2. Establishing guarantee funds for ecological restoration of the mining sector. In 2006, China developed guidance for the mining sector, which required companies to provide guarantee funds out of their product sales income, for ecological restoration and environmental improvement. So far, 30 provinces (autonomous regions, province-level municipalities) have established such funds. By the end of 2014, 86.76 per cent of the mines paid their guarantee funds totaling 86.774 billion yuan RMB (Chinese currency), and accounted for 40.02 per cent of the total funds that should be paid.
3. Subsidizing the return of cultivated land to forests, and of grazing land to grasslands. Since 1999, the central government has cumulatively invested 405.66 billion yuan RMB (2015) in subsidizing households that have returned their cultivated land to forests, benefiting 124 million farmers. Subsidies have also been provided to herdsmen who returned their grazing land to grassland, along with technical capacity building opportunities to successfully adjust to new way of life. During 2003-2016, the central government invested 20.9 billion yuan RMB, benefiting 181 counties, more than 900,000 farm households and more than 4.5 million farmers and herdsmen (in eight provinces).
4. Subsidizing projects on natural forest protection. The Government, through natural forest protection projects, has provided subsidies for forest management and conservation, seedling cultivation and reforestation. During Phase I of the project, the government invested 118.6 billion yuan RMB. At the end of 2010, the State Council decided to implement Phase II of the project, which aims to invest about 244 billion yuan RMB from 2011 to 2020.
5. Subsidizing wetland conservation. Since 2006, the government has provided fiscal subsidies for wetland conservation. As a result of these subsidies, more than 500 wetlands have been protected and restored, with an area of over 3,000 km sq. of protected wetlands added annually.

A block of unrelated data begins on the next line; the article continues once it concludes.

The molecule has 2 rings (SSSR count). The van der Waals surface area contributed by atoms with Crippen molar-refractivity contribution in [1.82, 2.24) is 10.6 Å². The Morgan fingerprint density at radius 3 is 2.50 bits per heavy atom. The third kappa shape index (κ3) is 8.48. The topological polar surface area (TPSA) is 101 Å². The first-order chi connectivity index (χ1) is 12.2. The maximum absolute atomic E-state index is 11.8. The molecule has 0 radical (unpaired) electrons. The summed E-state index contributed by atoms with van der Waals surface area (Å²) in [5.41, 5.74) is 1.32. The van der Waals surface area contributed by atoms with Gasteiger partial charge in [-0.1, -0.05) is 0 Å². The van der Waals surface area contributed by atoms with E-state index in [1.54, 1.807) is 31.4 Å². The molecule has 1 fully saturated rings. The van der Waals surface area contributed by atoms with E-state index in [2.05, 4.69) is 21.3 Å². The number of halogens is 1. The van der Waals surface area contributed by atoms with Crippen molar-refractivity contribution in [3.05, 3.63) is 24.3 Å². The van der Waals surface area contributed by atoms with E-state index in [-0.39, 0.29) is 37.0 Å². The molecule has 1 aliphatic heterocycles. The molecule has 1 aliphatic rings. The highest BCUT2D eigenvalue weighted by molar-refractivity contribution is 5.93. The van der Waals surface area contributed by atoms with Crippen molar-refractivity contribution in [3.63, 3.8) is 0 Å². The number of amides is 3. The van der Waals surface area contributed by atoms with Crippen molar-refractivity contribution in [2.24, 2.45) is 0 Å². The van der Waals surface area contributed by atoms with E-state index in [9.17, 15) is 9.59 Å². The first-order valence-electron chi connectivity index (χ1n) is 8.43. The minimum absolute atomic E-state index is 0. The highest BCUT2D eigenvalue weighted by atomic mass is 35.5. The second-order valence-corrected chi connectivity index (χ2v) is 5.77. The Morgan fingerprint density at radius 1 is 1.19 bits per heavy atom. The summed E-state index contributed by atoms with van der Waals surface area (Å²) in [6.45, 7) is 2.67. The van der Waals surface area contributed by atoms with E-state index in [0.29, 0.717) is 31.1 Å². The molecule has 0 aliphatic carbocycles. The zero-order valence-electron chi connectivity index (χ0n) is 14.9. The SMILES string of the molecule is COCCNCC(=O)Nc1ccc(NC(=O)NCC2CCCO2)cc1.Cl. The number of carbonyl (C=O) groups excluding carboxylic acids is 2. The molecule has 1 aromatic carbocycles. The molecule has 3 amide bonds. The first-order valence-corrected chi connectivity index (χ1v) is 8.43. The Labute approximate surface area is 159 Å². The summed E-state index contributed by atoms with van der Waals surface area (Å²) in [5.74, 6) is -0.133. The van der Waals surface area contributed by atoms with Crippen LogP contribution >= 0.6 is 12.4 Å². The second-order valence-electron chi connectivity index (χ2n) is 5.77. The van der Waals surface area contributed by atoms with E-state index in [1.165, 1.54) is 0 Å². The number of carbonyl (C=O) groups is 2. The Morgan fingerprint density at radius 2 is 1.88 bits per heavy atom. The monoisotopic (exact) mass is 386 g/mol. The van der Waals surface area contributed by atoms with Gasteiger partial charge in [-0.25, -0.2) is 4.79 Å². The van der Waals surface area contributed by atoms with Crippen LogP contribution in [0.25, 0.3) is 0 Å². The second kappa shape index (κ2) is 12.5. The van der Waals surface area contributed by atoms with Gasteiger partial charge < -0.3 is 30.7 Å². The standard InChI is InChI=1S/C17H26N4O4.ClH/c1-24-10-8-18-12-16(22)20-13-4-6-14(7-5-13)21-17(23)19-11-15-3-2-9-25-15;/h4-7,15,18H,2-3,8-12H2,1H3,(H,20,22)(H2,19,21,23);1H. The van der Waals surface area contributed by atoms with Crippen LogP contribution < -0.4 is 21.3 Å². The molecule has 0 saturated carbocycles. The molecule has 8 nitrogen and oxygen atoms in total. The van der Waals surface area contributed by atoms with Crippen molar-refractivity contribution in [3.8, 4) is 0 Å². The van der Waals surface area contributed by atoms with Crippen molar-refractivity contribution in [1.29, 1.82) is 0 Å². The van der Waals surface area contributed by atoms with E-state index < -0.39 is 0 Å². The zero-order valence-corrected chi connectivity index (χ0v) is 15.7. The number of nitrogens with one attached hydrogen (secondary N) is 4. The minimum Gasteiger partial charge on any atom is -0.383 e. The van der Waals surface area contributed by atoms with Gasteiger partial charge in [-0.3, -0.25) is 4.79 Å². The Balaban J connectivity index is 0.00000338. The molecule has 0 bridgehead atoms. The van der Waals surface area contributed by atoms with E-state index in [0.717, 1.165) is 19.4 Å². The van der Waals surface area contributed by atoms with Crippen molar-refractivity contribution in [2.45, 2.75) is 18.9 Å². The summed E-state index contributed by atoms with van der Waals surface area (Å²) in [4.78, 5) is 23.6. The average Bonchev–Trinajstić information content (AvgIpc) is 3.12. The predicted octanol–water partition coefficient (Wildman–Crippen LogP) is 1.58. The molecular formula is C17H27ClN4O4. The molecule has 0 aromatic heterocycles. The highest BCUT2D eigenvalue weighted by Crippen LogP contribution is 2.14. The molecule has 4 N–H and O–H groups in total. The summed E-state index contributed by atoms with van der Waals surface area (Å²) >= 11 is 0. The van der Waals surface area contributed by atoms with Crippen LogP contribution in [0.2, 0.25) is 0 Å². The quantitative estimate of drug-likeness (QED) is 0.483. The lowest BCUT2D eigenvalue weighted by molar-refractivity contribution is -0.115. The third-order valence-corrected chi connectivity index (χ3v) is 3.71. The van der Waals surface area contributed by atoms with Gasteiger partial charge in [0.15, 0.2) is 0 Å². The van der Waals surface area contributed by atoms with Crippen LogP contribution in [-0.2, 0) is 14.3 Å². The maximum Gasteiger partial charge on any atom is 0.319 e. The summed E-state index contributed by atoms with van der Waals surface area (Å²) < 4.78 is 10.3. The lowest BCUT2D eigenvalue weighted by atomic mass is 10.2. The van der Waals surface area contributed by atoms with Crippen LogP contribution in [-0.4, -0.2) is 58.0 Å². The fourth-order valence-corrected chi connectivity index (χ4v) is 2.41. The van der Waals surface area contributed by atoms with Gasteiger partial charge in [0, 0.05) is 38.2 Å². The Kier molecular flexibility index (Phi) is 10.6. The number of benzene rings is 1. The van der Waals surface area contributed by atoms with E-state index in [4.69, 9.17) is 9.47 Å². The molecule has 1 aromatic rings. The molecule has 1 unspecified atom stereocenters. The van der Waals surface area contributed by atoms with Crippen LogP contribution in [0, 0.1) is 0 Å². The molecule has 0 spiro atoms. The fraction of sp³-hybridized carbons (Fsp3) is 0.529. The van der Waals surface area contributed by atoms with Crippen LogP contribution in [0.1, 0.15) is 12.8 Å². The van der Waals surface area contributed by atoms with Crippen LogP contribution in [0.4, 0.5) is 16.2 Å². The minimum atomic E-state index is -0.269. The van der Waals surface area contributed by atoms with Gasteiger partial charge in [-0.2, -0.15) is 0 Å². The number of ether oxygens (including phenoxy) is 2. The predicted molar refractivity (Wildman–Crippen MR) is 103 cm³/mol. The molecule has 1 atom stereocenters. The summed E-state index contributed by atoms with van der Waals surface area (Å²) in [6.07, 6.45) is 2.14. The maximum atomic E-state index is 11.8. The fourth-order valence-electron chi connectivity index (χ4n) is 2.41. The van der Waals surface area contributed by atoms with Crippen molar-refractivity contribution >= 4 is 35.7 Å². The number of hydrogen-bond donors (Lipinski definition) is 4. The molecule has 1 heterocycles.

6. Establishing funds for compensating forest ecological benefits. In 2004, the Forest Ecological Benefits Compensation Fund was established to subsidize plantation, and conservation and management of forests for ecological benefits. By 2016, a total of 115.09 billion yuan RMB was disbursed by the central government to various local governments, as subsidies for public benefit forests, for an area of 924,000 Km Sq.
7. Establishing an ecological compensation fund for key ecological function zones. The central government has set up a specialized fund to support key ecological function zones. By 2017, approximately 62.7 billion yuan RMB, have been transferred to 819 counties consisting of key ecological function zones.
- The reform of perverse incentives has the potential to make a critical contribution to reducing current rates of biodiversity loss.
- Removing or mitigating perverse incentives can make positive incentives more effective, and can even reduce the need for providing positive incentives.
- A strong government leadership, combined with a well-managed process, is necessary for lasting reforms.
- Incentivizing and empowering local communities in natural resource management can generate awareness, and a sense of responsibility, resulting in positive impacts on natural resource use.
- Securing long-term financial sustainability of positive incentives is critical, since positive effects on biodiversity will require time to take effect and since maintaining these positive effects requires the continuation of policies that encourage environmentally sustainable behavior.
According to CBD’s evaluation entitled “Analysis of Targets Established by Parties and Progress Towards the Aichi Biodiversity Targets” (https://goo.gl/dFup59), China has made good progress in implementing its NBSAP 2011-2030 national biodiversity target geared towards the elimination of perverse incentives, and the introduction of positive incentive measures to promote biodiversity conservation and sustainable use.